Noticias© Comunicación Institucional, 25/01/2008

Universidad de Navarra

No magic bullett

Autor: Miguel A. Martínez-González
Departamento de Salud Pública y Medicina Preventiva
Universidad de Navarra

Fecha: 25 de enero de 2008

Publicado en: BMJ Group

Spain, together with Greece, stands out as the European country with the highest levels of condom use among young people, with 90% of sexually active young people reporting using a condom the last time they had sexual intercourse (Health Behaviour in School-aged Children survey: http://www.hbsc.org/publications/reports.html).

Nevertheless, our rates of sexually transmitted infections (STI) are on the rise (44 and 81 percent higher rates for gonorrhoea and syphilis, respectively during 2006, the last available data, (1-2)).

Year after year we are facing increasing rates of STI precisely after more than a decade of intensive official educational campaigns transmitting to young people the only message apparently considered to be politically correct and officially acceptable in our country. This message contains a naive and simple concept: condoms and only condoms are the magical bullets to prevent all STI and unintended pregnancies.

There is no room for dissent, no consideration for the accrual of persuasive scientific evidence strongly supporting that other behaviour changes, such as partner reduction, should be promoted as a priority (3-4). The ideologies, prejudices, stigma, and social agenda of some governing officials seem to precede the scientific evidence when building public health policies.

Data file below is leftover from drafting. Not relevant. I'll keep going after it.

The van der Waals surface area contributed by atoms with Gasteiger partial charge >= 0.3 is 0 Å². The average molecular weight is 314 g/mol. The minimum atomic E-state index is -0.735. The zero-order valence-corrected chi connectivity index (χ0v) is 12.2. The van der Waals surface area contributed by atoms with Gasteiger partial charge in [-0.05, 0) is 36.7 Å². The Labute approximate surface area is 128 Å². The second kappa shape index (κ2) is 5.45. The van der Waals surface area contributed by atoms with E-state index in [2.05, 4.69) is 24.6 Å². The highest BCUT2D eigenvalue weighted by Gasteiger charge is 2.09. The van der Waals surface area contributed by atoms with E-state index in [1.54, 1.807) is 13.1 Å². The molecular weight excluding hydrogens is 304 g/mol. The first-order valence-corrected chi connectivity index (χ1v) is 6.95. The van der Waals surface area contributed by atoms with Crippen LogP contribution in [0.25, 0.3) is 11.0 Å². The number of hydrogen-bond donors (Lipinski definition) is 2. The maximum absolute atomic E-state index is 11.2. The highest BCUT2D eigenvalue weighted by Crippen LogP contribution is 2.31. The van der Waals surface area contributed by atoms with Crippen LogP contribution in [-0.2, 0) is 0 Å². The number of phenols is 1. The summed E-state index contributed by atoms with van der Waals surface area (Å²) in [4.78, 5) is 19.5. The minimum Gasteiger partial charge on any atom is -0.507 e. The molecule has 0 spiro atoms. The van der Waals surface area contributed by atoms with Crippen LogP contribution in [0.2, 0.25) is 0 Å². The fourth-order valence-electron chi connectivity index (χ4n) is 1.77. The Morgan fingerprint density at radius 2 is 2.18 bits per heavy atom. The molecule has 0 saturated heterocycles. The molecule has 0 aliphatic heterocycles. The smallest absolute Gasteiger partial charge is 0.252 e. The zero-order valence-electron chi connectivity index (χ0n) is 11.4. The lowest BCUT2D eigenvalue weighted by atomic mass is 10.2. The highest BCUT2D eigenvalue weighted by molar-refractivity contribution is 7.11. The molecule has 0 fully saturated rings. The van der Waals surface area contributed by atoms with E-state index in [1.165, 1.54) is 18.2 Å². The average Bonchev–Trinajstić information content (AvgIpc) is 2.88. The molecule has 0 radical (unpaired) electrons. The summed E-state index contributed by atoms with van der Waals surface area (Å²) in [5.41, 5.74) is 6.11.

The escalating figures for youth pregnancy and abortion in Spain (5) also demand a higher level of critical attitude towards the apparently sacred icon of "condoms and only condoms" dogma.

The failure of this simplistic one-size-fits-all strategy in our country calls for a more comprehensive policy. Rather, different approaches or combinations of approaches may be optimal for particular individuals in diverse life circumstances. In addition, recent advances made in behavioural, social, and biomedical sciences need to be incorporated. Determinants of disease are multi- factorial and prevention strategies should not rely on a single "magical" solution (male condoms).

References:

(1) Instituto de Salud Carlos III. Ministerio de Sanidad y Consumo. Estado de las enfermedades de declaración obligatoria. Boletín Epidemiologico semanal 2006;14:256-9 (available, [in Spanish] in http://www.isciii.es/htdocs/centros/epidemiologia/boletin_semanal/bes0652.pdf).
(2) Instituto de Salud Carlos III. Ministerio de Sanidad y consumo. Comentario epidemiológico a las enfermedades de declaración obligatoria y sistema de información microbiológica. Boletín Epidemiologico semanal 2006;15:109-15. (available, [in Spanish] in http://www.isciii.es/htdocs/centros/epidemiologia/boletin_semanal/bes0719.pdf).
(3) Shelton JD, Halperin DT, Nantulya V, Potts M, Gayle HD, Holmes KK. Partner reduction is crucial for balanced "ABC" approach to HIV prevention. BMJ 2004;328:891-3.
(4) De Irala J, Alonso A. Changes in sexual behaviours to prevent HIV. Lancet 2006;368:1749-50.
(5) Ministry of Health. IVE 2006. Officials statistics of abortion in Spain. Available [Spanish] in http://www.msc.es/profesionales/saludPublica/prevPromocion/embarazo/home.htm).

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